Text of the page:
KARINA TUKANOVA examines a documentary about the impact of the Ukrainian revolution on the lives of ordinary villagers.
Hushed noises fill the streets of Stara Zburievka, a remote village in the south of Ukraine near Crimea; villagers run errands and live mundane lives; people struggle for a better existence but find happiness in the simplest of things. This is what Roman Bondarchuk’s Ukrainian Sheriffs is all about: the ordinary.
The ordinary lives of ordinary people unfold before our eyes in this semi-comical documentary. The film portrays the story of two sheriffs appointed by the local mayor to try and maintain social order. Despite the political tensions rife within Ukraine, this documentary is not trying to prove a point; rather, it allows the audience to peek into the small world of the residents of Stara Zburievka.
‘When I first met the mayor of this village and the sheriffs, I was totally fascinated. In a country where everything was corrupt, authorities not working properly, and the police never around, the people were not complaining, but found an alternative way to arrange their life’, director Bondarchuk explains.
As they lurch around in their yellow Lada, sheriffs Victor and Volodya try to resolve local disputes that range from petty thefts to alcohol and drug abuse. The duo is somewhat typical: Victor is the ‘smart guy’, Volodya is the ‘strong guy’. The former uses his wise judgement and experience as a policeman to settle the disputes, while the latter, ‘the terror of the hooligans’, uses his social position to gain respect from fellow citizens. Bondarchuk reveals: ‘At first time I met them I thought I would never find a better casting for a fiction movie. One, the big guy, looks like Tony Soprano, the other, thin and with moustache, like Chuck Norris.’
All the while, a war unfolds in East Ukraine. At first, the conflict remains at the periphery of village life. The news of pro-Russian separatists are heard only on the radio, and small-town politics remains at the foreground of the film. However, the war soon starts to penetrate Stara Zburievka; the village is shaken, new conflicts arise. Pro-Russian and pro-Ukrainian fractions divide the residents, threatening the local council. The implications of the war become even more apparent as village men face conscription.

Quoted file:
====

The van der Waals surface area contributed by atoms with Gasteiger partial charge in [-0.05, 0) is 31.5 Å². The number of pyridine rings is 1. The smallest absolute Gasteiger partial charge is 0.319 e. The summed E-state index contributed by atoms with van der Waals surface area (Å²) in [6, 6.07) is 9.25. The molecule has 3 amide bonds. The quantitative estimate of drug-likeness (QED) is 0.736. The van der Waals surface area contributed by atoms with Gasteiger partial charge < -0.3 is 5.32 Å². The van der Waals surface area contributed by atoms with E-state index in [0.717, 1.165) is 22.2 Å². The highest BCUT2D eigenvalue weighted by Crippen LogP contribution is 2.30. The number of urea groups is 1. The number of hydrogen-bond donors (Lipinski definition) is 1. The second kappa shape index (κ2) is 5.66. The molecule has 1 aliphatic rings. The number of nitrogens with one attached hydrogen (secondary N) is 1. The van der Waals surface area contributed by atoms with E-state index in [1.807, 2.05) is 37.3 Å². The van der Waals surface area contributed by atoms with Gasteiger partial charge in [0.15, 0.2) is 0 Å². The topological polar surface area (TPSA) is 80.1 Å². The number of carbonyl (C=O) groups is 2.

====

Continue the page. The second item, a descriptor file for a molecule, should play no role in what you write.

At first glance, Ukrainian Sheriffs simply traces the life of ordinary citizens and outlines their sense of morality, beliefs and fears. Dig a little deeper and the film reflects the mood of a nation on the verge of change. Bondarchuk creates an honest, moving film that goes beyond conventional portrayals of war and looks into the everyday life of those who are forced to become a part of the conflict.
Ukrainian Sheriffs shows a different Ukraine, far from the tumult of the Maidan Nezalezhnosti in Kiev. It is a welcome introduction into a village community we know little about, and an attempt to reconcile the people trapped by their country’s discord. ‘People want to be humans’, says Sergey, a supporting character. In many ways, his comment conveys the purpose of the film quite accurately. Ukrainian Sheriffs shows how people long for a better existence, and struggle to find their way when faced with a new reality. The villagers want to be human, not artificial, with feelings and emotions that may sometimes be absurd, and yet other times totally sensible. Dubbed a ‘tragic documentary comedy’ by Roman Bondarchuk himself, Ukrainian Sheriffs is a touching depiction of ordinary life melded with Ukraine’s national and geopolitical upheavals.
‘Ukrainian Sheriffs’ is part of the November documentary season, The Lives of Others, at the Bertha DocHouse. More information can be found here.